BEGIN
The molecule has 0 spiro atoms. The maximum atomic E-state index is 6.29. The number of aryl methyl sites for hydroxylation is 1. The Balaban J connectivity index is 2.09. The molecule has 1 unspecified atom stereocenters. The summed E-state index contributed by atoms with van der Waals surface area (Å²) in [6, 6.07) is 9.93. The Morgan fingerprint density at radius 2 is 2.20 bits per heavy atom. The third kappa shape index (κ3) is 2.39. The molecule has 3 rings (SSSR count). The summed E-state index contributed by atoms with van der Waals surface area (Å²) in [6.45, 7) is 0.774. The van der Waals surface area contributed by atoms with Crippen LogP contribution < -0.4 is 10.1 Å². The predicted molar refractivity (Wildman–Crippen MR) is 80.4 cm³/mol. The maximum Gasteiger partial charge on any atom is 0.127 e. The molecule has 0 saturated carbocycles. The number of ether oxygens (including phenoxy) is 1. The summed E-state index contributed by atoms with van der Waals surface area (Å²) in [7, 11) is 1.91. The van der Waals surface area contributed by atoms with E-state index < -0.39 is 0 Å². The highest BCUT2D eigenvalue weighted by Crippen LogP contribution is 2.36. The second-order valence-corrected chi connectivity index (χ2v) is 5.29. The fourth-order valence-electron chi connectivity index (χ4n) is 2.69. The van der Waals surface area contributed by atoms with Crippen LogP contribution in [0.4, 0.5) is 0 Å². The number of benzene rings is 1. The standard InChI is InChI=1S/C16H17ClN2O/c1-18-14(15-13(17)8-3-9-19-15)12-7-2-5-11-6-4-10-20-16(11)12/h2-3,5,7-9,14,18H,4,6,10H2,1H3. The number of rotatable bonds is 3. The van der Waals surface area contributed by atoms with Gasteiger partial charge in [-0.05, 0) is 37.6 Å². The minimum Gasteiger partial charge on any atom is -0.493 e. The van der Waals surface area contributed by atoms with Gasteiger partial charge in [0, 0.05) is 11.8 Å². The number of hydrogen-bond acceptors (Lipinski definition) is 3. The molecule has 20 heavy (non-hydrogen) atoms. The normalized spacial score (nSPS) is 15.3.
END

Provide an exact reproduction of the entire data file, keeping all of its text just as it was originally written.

The molecule has 0 spiro atoms. The maximum atomic E-state index is 6.29. The number of aryl methyl sites for hydroxylation is 1. The Balaban J connectivity index is 2.09. The molecule has 1 unspecified atom stereocenters. The summed E-state index contributed by atoms with van der Waals surface area (Å²) in [6, 6.07) is 9.93. The Morgan fingerprint density at radius 2 is 2.20 bits per heavy atom. The third kappa shape index (κ3) is 2.39. The molecule has 3 rings (SSSR count). The summed E-state index contributed by atoms with van der Waals surface area (Å²) in [6.45, 7) is 0.774. The van der Waals surface area contributed by atoms with Crippen LogP contribution < -0.4 is 10.1 Å². The predicted molar refractivity (Wildman–Crippen MR) is 80.4 cm³/mol. The maximum Gasteiger partial charge on any atom is 0.127 e. The molecule has 0 saturated carbocycles. The number of ether oxygens (including phenoxy) is 1. The summed E-state index contributed by atoms with van der Waals surface area (Å²) in [7, 11) is 1.91. The van der Waals surface area contributed by atoms with E-state index < -0.39 is 0 Å². The highest BCUT2D eigenvalue weighted by Crippen LogP contribution is 2.36. The second-order valence-corrected chi connectivity index (χ2v) is 5.29. The fourth-order valence-electron chi connectivity index (χ4n) is 2.69. The van der Waals surface area contributed by atoms with Crippen LogP contribution in [0.4, 0.5) is 0 Å². The number of benzene rings is 1. The standard InChI is InChI=1S/C16H17ClN2O/c1-18-14(15-13(17)8-3-9-19-15)12-7-2-5-11-6-4-10-20-16(11)12/h2-3,5,7-9,14,18H,4,6,10H2,1H3. The number of rotatable bonds is 3. The van der Waals surface area contributed by atoms with Gasteiger partial charge in [-0.05, 0) is 37.6 Å². The minimum Gasteiger partial charge on any atom is -0.493 e. The van der Waals surface area contributed by atoms with Gasteiger partial charge in [0, 0.05) is 11.8 Å². The number of hydrogen-bond acceptors (Lipinski definition) is 3. The molecule has 20 heavy (non-hydrogen) atoms. The normalized spacial score (nSPS) is 15.3.